Not only will a frame help to draw your eye further into the image, but it can also add context and intrigue. A barrier between the subject and the outside of the shot will normally help retain the viewer’s eye for longer, so including a frame is a great tip when you want to place maximum attention on your main subject. However, if you want to record everything from front-to-back sharply, you will need a large depth of field. Generate this by selecting a small aperture like f/11 or f/16. You will also need to focus thoughtfully. Either calculate and apply the hyperfocal distance, or focus a third-way into the image-space, to help maximise the depth of field available.

Further Reading: ‘Staying Sharp: How to Use Hyperfocal Distance’

ross hoddinott landscape tips
Strong framing keeps the eye in place and focused on the subject.

Your frame doesn’t need to go around all four edges – a partial or incomplete frame is often just as effective. For example, overhanging branches will stop your eye from drifting up and out of the top of your shot, while a rocky ledge in your foreground can create a strong frame for the scene beyond. Even heavy cloud can act like a frame, encouraging your eye inward. A word of warning, though. While frames within a frame can prove very effective, they can also make a composition feel cluttered or cramped if applied poorly or inappropriately.

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Overhanging branches stop the eye wandering up and away from the image.

Creating a ‘dirty frame’

A shallow zone of focus can also create a very effective frame. Grass and foliage – thrown selectively out of focus through use of a large aperture, long lens or low viewpoint – can create what is sometimes referred to as a ‘dirty frame’. Including bokeh in the foreground can produce a soft and creative frame for your main subject. Shooting ‘through’ leaves and grasses will create this effect. By doing this, you are effectively creating your own frame.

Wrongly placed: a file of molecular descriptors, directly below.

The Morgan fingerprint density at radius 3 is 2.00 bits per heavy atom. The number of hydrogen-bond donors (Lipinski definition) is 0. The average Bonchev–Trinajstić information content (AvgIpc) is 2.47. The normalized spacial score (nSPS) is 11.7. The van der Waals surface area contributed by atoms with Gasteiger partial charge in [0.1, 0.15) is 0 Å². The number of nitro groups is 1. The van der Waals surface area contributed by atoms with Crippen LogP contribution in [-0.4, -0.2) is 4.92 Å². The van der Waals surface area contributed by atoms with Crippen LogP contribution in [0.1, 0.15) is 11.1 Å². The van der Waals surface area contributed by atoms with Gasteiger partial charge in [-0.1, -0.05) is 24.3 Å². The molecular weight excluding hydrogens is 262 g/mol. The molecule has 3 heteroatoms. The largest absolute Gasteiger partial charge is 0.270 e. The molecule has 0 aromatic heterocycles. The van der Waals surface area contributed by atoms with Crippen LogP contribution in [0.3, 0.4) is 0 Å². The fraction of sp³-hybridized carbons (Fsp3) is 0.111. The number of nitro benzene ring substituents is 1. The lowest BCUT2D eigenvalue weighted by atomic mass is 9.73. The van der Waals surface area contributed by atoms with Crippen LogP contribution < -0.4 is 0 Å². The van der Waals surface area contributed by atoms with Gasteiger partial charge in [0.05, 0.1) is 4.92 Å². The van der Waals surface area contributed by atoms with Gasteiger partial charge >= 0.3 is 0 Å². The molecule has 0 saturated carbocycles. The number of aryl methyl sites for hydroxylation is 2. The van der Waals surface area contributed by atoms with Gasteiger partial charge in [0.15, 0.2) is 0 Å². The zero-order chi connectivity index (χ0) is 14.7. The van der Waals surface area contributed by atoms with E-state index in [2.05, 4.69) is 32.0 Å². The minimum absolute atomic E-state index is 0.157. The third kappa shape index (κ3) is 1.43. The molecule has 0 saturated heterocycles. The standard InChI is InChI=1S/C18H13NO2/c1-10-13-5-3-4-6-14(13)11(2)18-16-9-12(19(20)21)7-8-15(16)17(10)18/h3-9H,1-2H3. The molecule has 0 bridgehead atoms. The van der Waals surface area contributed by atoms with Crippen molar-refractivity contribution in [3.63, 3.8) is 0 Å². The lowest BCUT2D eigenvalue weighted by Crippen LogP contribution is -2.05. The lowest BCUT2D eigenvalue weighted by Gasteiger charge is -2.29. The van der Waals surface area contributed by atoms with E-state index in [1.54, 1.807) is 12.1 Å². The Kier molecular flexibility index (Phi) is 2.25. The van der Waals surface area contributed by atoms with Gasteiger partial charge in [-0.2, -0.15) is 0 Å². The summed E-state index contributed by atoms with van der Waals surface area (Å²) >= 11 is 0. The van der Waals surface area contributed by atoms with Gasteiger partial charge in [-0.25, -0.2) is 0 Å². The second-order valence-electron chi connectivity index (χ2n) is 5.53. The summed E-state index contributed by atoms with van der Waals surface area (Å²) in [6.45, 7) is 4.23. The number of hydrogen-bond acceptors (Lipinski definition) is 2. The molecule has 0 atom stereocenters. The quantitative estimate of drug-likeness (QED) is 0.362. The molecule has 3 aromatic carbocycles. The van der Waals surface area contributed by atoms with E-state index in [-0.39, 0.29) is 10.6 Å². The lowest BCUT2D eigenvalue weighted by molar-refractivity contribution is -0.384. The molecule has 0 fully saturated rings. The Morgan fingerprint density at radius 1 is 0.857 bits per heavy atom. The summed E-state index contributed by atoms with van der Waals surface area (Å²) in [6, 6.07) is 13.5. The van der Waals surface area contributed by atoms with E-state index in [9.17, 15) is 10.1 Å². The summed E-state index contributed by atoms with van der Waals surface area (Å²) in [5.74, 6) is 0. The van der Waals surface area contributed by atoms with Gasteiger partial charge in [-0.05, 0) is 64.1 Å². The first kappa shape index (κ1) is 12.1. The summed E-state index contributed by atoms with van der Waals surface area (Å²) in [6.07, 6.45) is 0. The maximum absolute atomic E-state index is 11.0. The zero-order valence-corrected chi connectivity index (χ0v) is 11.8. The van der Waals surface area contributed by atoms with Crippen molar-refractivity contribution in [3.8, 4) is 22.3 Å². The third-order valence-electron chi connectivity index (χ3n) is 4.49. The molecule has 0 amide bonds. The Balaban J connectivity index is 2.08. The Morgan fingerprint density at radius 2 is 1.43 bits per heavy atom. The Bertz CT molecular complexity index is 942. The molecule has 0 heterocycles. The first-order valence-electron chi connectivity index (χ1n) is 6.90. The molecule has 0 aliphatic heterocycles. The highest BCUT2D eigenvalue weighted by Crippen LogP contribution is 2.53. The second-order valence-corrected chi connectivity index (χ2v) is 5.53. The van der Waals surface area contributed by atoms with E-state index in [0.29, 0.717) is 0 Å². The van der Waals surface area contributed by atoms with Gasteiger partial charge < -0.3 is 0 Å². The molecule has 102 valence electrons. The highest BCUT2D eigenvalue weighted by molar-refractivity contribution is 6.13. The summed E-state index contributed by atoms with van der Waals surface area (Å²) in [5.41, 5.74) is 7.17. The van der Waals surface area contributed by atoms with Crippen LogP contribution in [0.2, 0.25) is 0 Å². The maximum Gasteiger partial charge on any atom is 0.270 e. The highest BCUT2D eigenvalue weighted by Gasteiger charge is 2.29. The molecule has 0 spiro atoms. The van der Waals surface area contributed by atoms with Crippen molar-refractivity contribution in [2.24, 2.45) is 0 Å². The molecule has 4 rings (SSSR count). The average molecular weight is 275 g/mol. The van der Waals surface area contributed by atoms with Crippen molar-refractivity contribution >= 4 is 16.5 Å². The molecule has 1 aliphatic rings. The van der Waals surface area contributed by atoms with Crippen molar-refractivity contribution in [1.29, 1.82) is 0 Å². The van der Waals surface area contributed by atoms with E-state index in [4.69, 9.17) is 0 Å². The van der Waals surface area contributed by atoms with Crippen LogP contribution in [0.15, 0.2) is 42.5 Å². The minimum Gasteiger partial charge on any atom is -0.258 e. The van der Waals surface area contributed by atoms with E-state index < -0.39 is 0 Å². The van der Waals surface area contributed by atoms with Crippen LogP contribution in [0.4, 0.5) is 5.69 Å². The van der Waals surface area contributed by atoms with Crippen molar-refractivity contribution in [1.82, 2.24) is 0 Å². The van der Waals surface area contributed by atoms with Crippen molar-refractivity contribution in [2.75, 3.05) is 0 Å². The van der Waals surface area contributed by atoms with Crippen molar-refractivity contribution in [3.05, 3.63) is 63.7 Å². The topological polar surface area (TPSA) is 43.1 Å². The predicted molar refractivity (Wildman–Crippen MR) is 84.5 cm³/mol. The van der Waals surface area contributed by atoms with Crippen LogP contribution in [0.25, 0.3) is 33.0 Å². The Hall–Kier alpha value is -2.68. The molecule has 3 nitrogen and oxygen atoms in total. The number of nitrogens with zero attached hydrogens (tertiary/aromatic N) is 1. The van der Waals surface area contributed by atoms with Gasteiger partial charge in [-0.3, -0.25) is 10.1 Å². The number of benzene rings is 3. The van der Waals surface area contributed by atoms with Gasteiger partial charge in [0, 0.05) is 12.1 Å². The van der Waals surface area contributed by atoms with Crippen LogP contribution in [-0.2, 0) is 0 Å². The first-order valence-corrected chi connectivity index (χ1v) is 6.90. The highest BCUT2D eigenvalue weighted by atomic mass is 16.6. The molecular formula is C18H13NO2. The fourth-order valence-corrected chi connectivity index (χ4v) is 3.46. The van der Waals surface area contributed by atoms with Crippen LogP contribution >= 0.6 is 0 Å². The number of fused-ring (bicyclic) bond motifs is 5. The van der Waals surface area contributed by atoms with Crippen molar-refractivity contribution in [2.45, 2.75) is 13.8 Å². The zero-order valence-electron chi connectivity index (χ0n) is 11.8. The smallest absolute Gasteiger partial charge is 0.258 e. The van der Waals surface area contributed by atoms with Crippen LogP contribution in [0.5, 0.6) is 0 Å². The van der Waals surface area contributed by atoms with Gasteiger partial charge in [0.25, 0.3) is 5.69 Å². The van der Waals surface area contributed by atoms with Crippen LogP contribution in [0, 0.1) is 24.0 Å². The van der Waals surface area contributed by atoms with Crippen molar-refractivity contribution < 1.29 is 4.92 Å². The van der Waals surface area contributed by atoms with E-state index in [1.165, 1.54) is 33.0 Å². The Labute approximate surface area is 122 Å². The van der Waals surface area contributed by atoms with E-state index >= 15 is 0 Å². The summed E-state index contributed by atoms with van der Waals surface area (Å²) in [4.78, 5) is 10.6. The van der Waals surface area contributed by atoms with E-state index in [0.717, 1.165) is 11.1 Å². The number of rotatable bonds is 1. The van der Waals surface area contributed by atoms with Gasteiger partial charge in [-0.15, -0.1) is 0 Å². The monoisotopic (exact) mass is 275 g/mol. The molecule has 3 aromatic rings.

dirty framing
Shoot through objects in the foreground to create a ‘dirty frame’.

Prioritise a large aperture – like f/2.8 or f/4 – to generate a very shallow depth of field and then carefully focus on your subject. Personally, I love this approach, and it is something I do regularly – particularly when shooting wild flowers – in order to create natural borders.

composition tips ross hoddinott
Wild garlic/Ramsons (Allium ursinum) in flower. Cornwall, UK. May 2012.

Once you understand just how effectively a frame can add depth – not to mention a clearer focus on where and what the main subject of the picture is – you’ll never overlook them again. So what’s stopping you? Get framing…

Visit Ross's website

Ross Hoddinott is among the UK’s best-known landscape and natural history photographers. He is a multi-award-winning photographer and the author of several bestselling photography titles, including The Landscape Photography Workshop (with Mark Bauer). Based in Cornwall, Ross is best known for his images of the South West of England, but he travels all over the UK in search of outstanding views and atmospheric conditions. He is a Nikon Alumni, an Ambassador for Manfrotto and a Global Icon for F-Stop Gear. Ross is a popular and experienced tutor and co-runs Dawn 2 Dusk Photography, specialising in landscape photography workshops.